The module 4 Corresponds to impacts on beneficiary households where LAPs seek security and legal certainty about land ownership.

Module 4: Household Livelihoods

Hypotheses related to SLs

The central themes of the evaluation should be in line with its established scope, consequently the Development Objective of the programmes “to improve security of land tenure1 should be considered the priority for evaluation. The effects of increasing security and legal certainty of tenure can be evaluated through the conceptual framework of SLs in relation to five capitals that are crucial to the wellbeing of beneficiary households: social capital, cultural capital, economic and financial capital and physical capital.

The design of the impact evaluation on household SLs, based on the hypotheses used to create the indicators and subindicators in the results framework at household level, is described below.

Hypothesis of the effects of increasing legal certainty and security of tenure in relation to SLs

Social capital (KS):

  • RCT processes resolve disputes related to tenure and improve social fabric at local level.
  • Regularizing tenure allows an increase in the collection of property taxes and improves social investment capabilities at local level.
  • Households that have a title deed keep local and national registration information updated, which helps to improve the capabilities of local institutions.
  • Tenure regularization processes in indigenous territories and municipalities increase local governance capabilities.
  • Having a title deed can help to reduce the level of overcrowding in the household.
  • The tenure regularization process increases the credibility of organizations (such as indigenous communities or trusts) associated with the process.

Human capital (KH):

  • Regularization processes help households and users have a better knowledge of the legal and institutional aspects of land administration.
  • Participants in cadastral mapping and administrative public hearings are satisfied with the processes.
  • Security of tenure increases the physical security of the household.
  • LAP-driven titling and regularization processes help to increase access to land for women, both individually and jointly.
  • Having a title deed makes it easier for household members to invest more in their education and to embark on other forms of work.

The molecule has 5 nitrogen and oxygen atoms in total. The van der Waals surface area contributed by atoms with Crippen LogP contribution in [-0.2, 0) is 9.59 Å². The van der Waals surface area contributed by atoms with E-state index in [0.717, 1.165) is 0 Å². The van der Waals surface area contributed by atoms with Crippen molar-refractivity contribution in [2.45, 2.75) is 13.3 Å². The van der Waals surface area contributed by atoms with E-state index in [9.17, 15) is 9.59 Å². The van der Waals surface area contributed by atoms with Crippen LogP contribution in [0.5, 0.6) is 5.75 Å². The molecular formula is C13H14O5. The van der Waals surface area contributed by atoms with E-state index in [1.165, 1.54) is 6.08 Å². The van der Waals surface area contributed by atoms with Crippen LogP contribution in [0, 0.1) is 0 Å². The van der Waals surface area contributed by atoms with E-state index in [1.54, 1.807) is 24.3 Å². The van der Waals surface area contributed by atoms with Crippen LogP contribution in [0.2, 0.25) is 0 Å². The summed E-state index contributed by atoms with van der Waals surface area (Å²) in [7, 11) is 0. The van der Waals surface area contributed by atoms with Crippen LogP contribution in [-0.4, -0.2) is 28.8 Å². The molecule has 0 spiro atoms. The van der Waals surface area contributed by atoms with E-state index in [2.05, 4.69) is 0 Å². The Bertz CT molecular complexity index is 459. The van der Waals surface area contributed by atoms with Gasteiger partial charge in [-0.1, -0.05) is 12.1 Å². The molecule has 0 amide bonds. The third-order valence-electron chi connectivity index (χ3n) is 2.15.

Physical capital (KFis):

  • The investment pattern of households changes once legal certainty and security of tenure has been obtained and investment is boosted to improve housing and production infrastructure.
  • Municipalities and other government authorities invest in establishing services where tenure regularization processes are in progress because legal certainty exists and the collection of local taxes is increased.
  • Trusts, neighbourhood associations or communal lands strengthen their management capabilities and service administration through regularization processes.

Economic and financial capital (KF):

  • Households with legal certainty and security of tenure have greater confidence in using their property as a bank guarantee.
  • Having a title deed increases the amount of credit received for both men and women.
  • Having a title deed makes it easier to obtain insurance for housing or crops.
  • Households with legal certainty of their property have access to production support programmes for both men and women.
  • Having a title deed generates incentives for making new investments in production which help to increase income and food security.
  • In an urban setting, having an official address makes it easier to get a job.
  • Property gains value when it has legal certainty.

Natural Capital (KN):

  • Having a title deed boosts investment in the conservation of soil and natural resources on the property.
  • The regularization of land tenure in rural communities and colonies contributes to territorial planning processes which identify risk areas, vulnerable areas, and green or recreational areas for the better management of these.


1 Programa de Ordenamiento de la Propiedad “PRODEP 1” en Nicaragua.